Robert Mueller public hearing to be delayed one week

Remigio Civitarese
Luglio 14, 2019

Mueller had been scheduled to testify July 17 about the findings of his Russian Federation investigation.

Lawmakers started to contemplate a delay when Judiciary Committee members noticed that lots of the panel's much less senior lawmakers wouldn't get time to ask questions. Politico said some junior members of the 41-member Judiciary Committee would have been shut out. While Mueller's hearing is hotly anticipated on Capitol Hill, securing his appearance has been an arduous affair for congressional Democrats, as the special counsel did not want to appear before Congress - and said so publicly in his only public statement delivered on his final day as special counsel.

Representative Pramila Jayapal, a Democratic member of the committee, said she agreed with a potential move to allow all members time to question Mueller.

Mueller and House Judiciary Chairman Jerrold Nadler have been negotiating the framework of the hearing for weeks and announced yesterday that the special counsel's testimony, initially scheduled for next Wednesday, July 17, would last no more than two hours.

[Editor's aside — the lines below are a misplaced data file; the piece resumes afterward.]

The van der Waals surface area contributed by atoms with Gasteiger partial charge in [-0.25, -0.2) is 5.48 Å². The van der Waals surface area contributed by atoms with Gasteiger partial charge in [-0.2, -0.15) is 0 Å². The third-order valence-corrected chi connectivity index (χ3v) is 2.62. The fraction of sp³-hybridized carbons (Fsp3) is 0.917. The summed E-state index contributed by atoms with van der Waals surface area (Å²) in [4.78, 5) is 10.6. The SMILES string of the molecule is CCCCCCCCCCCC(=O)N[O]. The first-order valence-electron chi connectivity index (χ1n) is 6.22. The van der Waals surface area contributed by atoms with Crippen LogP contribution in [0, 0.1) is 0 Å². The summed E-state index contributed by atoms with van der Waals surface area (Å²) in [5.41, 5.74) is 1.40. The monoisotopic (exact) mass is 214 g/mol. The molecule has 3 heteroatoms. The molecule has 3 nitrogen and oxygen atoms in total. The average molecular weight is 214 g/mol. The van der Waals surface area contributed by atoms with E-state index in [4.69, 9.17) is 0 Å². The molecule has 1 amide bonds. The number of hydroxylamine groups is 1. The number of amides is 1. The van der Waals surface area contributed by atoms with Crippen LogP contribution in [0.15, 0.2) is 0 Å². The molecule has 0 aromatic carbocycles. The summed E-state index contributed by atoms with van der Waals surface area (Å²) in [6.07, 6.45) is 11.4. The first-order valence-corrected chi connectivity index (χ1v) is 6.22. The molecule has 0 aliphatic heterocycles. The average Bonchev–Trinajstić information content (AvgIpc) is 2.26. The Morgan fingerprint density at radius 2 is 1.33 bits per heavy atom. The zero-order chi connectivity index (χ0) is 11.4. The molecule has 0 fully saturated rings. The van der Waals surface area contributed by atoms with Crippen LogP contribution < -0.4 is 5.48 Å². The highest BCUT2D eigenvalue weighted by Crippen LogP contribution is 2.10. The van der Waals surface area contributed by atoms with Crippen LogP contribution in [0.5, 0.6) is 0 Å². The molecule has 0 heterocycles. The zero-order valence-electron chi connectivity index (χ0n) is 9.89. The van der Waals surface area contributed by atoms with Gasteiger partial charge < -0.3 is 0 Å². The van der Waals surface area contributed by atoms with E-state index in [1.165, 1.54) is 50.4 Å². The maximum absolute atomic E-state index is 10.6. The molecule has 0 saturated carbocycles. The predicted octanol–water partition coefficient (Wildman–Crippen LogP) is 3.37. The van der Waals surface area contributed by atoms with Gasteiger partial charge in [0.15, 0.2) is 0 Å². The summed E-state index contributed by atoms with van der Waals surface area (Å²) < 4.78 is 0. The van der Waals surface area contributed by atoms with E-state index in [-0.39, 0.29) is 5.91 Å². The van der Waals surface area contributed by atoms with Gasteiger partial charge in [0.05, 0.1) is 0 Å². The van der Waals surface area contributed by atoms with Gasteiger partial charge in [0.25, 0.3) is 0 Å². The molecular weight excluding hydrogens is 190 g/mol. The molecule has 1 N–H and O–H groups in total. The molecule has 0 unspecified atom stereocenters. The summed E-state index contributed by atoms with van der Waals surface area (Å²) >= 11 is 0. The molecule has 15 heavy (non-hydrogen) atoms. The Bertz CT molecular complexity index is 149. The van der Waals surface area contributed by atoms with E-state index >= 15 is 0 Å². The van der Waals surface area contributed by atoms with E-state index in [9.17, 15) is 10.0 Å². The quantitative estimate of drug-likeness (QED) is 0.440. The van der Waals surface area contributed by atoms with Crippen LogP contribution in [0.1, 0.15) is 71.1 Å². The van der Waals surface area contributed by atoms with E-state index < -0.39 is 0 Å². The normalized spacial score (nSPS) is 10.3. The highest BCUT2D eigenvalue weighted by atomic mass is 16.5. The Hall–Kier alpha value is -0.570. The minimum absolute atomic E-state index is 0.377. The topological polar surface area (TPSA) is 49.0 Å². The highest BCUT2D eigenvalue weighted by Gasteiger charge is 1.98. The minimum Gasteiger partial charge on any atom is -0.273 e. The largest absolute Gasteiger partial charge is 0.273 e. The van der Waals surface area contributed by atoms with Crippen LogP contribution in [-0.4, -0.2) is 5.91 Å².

(AP) Special counsel Robert Mueller's report found that Russian Federation waged a "sweeping and systematic" influence campaign during the 2016 election with the goal of electing Mr Trump, but did not establish a conspiracy between Mr Trump's campaign and Moscow. It said no collusion, and it said, effectively, no obstruction.

However, lawmakers are banking on public testimony to reveal the contents of the report to Americans who have not read it.

"If we had had confidence that the President clearly did not commit a crime, we would have said so", Mueller stated at a May news conference.

In the news conference, Mueller indicated that it was up to Congress to decide what to do with his findings.

One of the people said the hearing would be delayed a week.

But Mueller refrained from recommending criminal charges against the president, saying he had no power to do so.

Committee Democrats also wanted the extra time after learning the Justice Department would attempt to block their additional request for closed door questioning with two of Mueller's top deputies: James Quarles and Aaron Zebley.

Republican protests about the arrangements boiled over earlier this week, when Republicans accused Schiff of upstaging the Judiciary Committee, despite its primary jurisdiction over special counsel investigations. It isn't clear when new hearings might take place.

That means the committees may have to go through a lengthy court process to get more information.

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